Day 2 – Freitag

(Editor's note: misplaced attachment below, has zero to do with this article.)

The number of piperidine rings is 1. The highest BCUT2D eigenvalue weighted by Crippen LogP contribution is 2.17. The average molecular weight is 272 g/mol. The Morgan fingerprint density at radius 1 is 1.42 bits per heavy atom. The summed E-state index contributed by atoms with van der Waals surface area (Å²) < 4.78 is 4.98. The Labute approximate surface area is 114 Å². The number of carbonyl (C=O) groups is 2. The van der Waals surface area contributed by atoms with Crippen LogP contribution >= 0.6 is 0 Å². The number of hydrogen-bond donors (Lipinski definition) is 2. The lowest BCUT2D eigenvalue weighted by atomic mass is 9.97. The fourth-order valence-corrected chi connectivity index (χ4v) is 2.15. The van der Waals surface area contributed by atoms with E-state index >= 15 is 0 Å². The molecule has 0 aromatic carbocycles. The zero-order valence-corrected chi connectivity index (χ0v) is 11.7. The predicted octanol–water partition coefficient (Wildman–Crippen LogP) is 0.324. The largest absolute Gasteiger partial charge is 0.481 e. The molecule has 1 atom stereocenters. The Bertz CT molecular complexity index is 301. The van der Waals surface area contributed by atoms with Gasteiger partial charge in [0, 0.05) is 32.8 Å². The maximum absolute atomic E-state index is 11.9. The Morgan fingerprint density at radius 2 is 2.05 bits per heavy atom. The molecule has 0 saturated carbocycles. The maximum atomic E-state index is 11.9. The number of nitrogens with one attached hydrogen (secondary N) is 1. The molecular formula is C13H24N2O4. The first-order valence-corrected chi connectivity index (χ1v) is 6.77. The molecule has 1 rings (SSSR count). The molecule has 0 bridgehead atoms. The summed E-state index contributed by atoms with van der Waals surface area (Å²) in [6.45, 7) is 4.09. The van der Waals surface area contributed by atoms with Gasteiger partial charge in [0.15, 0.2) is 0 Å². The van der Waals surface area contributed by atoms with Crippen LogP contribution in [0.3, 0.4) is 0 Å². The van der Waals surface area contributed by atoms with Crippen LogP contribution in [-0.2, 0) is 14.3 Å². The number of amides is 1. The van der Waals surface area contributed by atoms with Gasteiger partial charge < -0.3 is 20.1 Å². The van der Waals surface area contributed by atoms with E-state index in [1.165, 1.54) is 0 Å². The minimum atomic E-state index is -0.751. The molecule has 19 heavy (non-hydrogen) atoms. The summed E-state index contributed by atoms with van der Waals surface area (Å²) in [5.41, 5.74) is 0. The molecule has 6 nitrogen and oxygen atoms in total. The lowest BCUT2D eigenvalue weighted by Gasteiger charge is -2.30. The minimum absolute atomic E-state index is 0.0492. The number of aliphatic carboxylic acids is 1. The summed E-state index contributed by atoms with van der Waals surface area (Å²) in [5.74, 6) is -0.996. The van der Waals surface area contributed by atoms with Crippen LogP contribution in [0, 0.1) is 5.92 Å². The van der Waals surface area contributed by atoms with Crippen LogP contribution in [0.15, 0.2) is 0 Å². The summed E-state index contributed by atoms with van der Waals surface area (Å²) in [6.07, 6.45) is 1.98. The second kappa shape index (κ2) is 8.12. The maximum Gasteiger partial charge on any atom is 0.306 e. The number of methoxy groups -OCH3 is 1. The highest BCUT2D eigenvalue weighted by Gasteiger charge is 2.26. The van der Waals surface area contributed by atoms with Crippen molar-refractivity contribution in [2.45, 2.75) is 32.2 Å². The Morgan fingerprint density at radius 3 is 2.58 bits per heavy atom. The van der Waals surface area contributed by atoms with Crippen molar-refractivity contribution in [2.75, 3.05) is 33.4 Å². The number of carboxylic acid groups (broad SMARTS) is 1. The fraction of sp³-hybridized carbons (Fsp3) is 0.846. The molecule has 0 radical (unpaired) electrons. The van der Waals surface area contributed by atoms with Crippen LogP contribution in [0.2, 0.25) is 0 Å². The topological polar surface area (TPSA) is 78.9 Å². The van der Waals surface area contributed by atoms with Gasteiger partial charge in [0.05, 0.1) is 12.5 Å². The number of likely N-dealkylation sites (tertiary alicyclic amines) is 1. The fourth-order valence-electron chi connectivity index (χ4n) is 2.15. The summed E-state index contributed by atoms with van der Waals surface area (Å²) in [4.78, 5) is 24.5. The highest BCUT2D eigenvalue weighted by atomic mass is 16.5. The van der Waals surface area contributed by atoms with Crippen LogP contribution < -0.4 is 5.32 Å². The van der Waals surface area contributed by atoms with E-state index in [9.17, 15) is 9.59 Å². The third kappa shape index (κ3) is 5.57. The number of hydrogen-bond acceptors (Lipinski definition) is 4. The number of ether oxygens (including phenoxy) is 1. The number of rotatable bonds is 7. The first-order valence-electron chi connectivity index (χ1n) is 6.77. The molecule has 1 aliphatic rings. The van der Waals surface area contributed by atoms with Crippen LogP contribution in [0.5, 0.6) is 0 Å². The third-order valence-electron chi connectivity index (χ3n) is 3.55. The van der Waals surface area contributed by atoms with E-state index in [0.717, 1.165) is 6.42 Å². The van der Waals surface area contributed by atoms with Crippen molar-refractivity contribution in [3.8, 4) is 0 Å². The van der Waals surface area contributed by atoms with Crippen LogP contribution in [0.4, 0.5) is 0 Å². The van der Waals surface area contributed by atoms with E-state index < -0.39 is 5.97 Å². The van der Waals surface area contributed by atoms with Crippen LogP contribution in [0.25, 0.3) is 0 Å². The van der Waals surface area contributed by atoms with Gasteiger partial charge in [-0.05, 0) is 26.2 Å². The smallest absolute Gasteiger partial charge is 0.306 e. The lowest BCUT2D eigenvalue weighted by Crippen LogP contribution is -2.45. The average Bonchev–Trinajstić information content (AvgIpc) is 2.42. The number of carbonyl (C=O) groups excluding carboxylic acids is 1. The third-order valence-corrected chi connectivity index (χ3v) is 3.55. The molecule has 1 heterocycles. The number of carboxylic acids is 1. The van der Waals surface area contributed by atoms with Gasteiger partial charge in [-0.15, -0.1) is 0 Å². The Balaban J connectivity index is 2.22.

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We arrived in Frankfurt around 09:30. I received much gratification from seeing them stamp my passport. We were able to easily make our way through the airport and get our rental car, then we headed out of Frankfurt as quickly as we could figure out how. We took a westward direction, choosing to make our way toward the rivers and then hop into a few other countries. We stopped in Koblenz to try to find a bank at which to obtain some Euros. We drove around the town several times trying to figure our way around and find something bank-like that was accessible. We finally succeeded and were with the correct currency. Which was good because we needed that currency in order to park and walk around and view the meeting of the rivers. The point where the Rhine and Mosel meet was very nice. It was marked by a large monument with a very large statue of Kaiser Wilhelm I atop a very large horse. It was quite large indeed. We also drove up to get a look at Schloß Ehrenbreitstein, the first castle (or at least castle ruins) that we have stumbled upon. As we left Koblenz to drive along the Mosel, we saw a sign for Burg Elz, a castle that our row-mate on the plane had made mention of, so we decided to see what it was like. It took a short hike to get to it as it was really very isolated. But the walking was not only welcome after a very, very long day of working, flying, and driving, but it was also well worthwhile. Burg Elz is a beautiful castle. This was the first true, full-glory castle we’ve seen so far and it was gorgeous. We decided to take the tour even though it was in German (last tour of the day). The interior was impressive even if we couldn’t understand all of the narration. We did get a little brochure in English that had some history and descriptions of furnishings in it. The castle has been in the same family for 800 years and is still decorated as it was 500 years ago. The current owner of it is the 33rd generation. The longevity and condition is impressive in a country that has been fraught with so much war. I suppose that’s why they built it in such an isolated location. When we had finished gawking at the castle, we made our way back to the Mosel and then continued to drive along it. An extremely pretty drive. Beautiful river, lovely little towns, expansive vineyards. The vineyards were very pretty. They were not only vast, but quite a bit more vertical than I would have imagined. The vineyards, at least the ones in the Mosel valley, are planted on the mountain sides. They start at the bottom and go all the way to the top, filling in every meter of rocky soil. It was very interesting to see. I really wanted to stop and pick a grape, but alas, spring is only just beginning and there are no grapes to be thieved as of yet. Perhaps they’ll hurry up and pop out before we go home. Around 19:00 we stopped in the wonderfully quaint little river town of Cochem. We obtained a zimmer frei and walked around and even ate dinner at a local restaurant. Unfortunately, the cardboard and horrid water was not a very comforting introduction to German cuisine. But the town is lovely and that’s what counts. The room is lovely and interesting. We are overlooking the Mosel, which is very nice. The bed is two twins (if that) pushed together (someone’s falling in the crack tonight). There is no top sheet, only two separate down comforters. Really just big enough for one, and not a tall or heavy one at that. The bathroom has a small, one person shower and a tiny sink. The small toilet is in a separate tiny room with its own tiny sink. The funny thing is that it’s actually a decent sized room. In any case, while I was in the shower, the 33 hours of wakefulness must have caught up to my poor hubby. Not quite 21:30 and he’s crashed, hanging half off his little twin bed. Time to join him.